Latin American Network Information Center - LANIC

-DATE-
19881107
-YEAR-
1988
-DOCUMENT_TYPE-
APPEARANCE
-AUTHOR-
F.CASTRO
-HEADLINE-
CASTRO VISITS EXPO-CUBA SITE, PRAISES WORKERS
-PLACE-
CUBA
-SOURCE-
HAVANA TELE-REBELDE
-REPORT_NBR-
FBIS
-REPORT_DATE-
19881108
-TEXT-
Castro Visits Expo-Cuba Site, Praises Workers

FL0711194388 Havana Tele-Rebelde Network in Spanish 1333 GMT 7 Nov 88

[Text] Commander in Chief Fidel Castro Ruz, first secretary of the PCC
Central Committee and president of the Councils of State and Ministers,
visited yesterday.  Red Sunday, Expo-Cuba construction areas for the
permanent exhibit of scientific and technical developments of the Republic
of Cuba.  During his visit, he chatted with the workers and the press.

[Begin recording] [Castro] I think this will be interesting for the people.
I recall that those small exhibits we used to have near Revolution Square
were visited by hundreds of thousands of people in a short period of time.
That is where we got the idea for a permanent exhibit of scientific and
technological achievements, and of economic and social development.  For
example, millions of people may hear about a nuclear powerplants, but have
no idea of what a nuclear powerplant really is.  Here, we'll have models
of them.  Millions of people may hear about a hydroaccumulator, but do not
know what one is.  Whatever we cannot exhibit here physically, will be
exhibited by a model of it for many of those industries.  We'll have
models of a nickel factory and it will show what one consists of, what its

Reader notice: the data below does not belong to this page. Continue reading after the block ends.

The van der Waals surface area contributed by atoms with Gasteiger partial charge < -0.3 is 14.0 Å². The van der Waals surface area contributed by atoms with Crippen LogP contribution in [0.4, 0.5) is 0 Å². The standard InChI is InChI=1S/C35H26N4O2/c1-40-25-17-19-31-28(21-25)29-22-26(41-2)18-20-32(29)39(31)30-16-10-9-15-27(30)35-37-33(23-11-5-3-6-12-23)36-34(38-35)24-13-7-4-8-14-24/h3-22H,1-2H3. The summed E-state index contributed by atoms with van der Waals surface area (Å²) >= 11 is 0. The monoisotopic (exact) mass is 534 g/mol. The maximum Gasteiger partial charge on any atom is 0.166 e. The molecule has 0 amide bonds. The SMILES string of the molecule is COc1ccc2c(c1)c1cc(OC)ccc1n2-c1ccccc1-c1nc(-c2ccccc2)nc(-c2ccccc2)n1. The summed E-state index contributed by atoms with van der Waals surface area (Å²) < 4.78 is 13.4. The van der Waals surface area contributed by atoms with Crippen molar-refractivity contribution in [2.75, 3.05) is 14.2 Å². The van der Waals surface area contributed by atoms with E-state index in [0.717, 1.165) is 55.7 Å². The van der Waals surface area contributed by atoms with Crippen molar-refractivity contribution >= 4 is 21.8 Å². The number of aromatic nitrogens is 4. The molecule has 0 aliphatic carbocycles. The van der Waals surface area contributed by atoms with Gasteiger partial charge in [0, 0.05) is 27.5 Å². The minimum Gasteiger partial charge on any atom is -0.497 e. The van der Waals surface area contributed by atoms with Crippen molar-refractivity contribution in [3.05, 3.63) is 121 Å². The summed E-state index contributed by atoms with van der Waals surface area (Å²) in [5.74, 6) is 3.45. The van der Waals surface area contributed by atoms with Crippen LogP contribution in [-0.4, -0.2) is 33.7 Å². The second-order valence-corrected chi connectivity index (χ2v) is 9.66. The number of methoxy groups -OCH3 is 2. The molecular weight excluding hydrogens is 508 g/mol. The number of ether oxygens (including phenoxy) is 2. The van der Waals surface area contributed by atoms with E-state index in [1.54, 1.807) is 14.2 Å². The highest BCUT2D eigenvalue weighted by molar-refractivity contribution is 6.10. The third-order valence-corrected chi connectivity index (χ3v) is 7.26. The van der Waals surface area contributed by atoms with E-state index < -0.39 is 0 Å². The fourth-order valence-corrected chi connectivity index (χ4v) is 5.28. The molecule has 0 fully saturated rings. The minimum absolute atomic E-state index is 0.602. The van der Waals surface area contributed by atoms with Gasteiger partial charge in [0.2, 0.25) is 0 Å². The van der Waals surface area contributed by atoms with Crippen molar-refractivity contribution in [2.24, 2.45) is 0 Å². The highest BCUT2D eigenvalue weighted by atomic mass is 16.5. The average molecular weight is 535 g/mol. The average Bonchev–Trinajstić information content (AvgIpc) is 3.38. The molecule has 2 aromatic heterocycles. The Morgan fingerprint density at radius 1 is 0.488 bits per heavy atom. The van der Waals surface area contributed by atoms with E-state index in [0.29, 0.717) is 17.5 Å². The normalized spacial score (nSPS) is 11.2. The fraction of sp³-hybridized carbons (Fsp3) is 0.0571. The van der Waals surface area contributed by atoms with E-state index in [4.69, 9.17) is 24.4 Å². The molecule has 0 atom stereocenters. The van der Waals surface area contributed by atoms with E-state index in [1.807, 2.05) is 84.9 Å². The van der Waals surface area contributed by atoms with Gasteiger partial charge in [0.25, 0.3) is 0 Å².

technology is, how it works.  We will have models of the Che Guevarra and
(Came Uno) factories.  We will have models of factories of all the
country's major industries so that [words indistinct] have information
about each one of those projects, especially the children, adolescents.  I
think that Expo-Cuba will be a place not only for factories to exhibit
their products, but also a place which will (?provide) information for
children and youths, who like this a lot.  If you look at those exhibits
[words indistinct] like the one at Pab-Expo right now, you'll see that it
is always full there.  People are anxious to get it.

[Reporter] Are you going to visit the fair?

[Castro] I may if I have time, but I don't have much time because I think
it ends today.  But this will be a [word indistinct] fair.  I think it will
also serve for recreation and will have all the (?necessary) facilities, a
cafeteria, restaurant, [words indistinct].  Therefore, from several points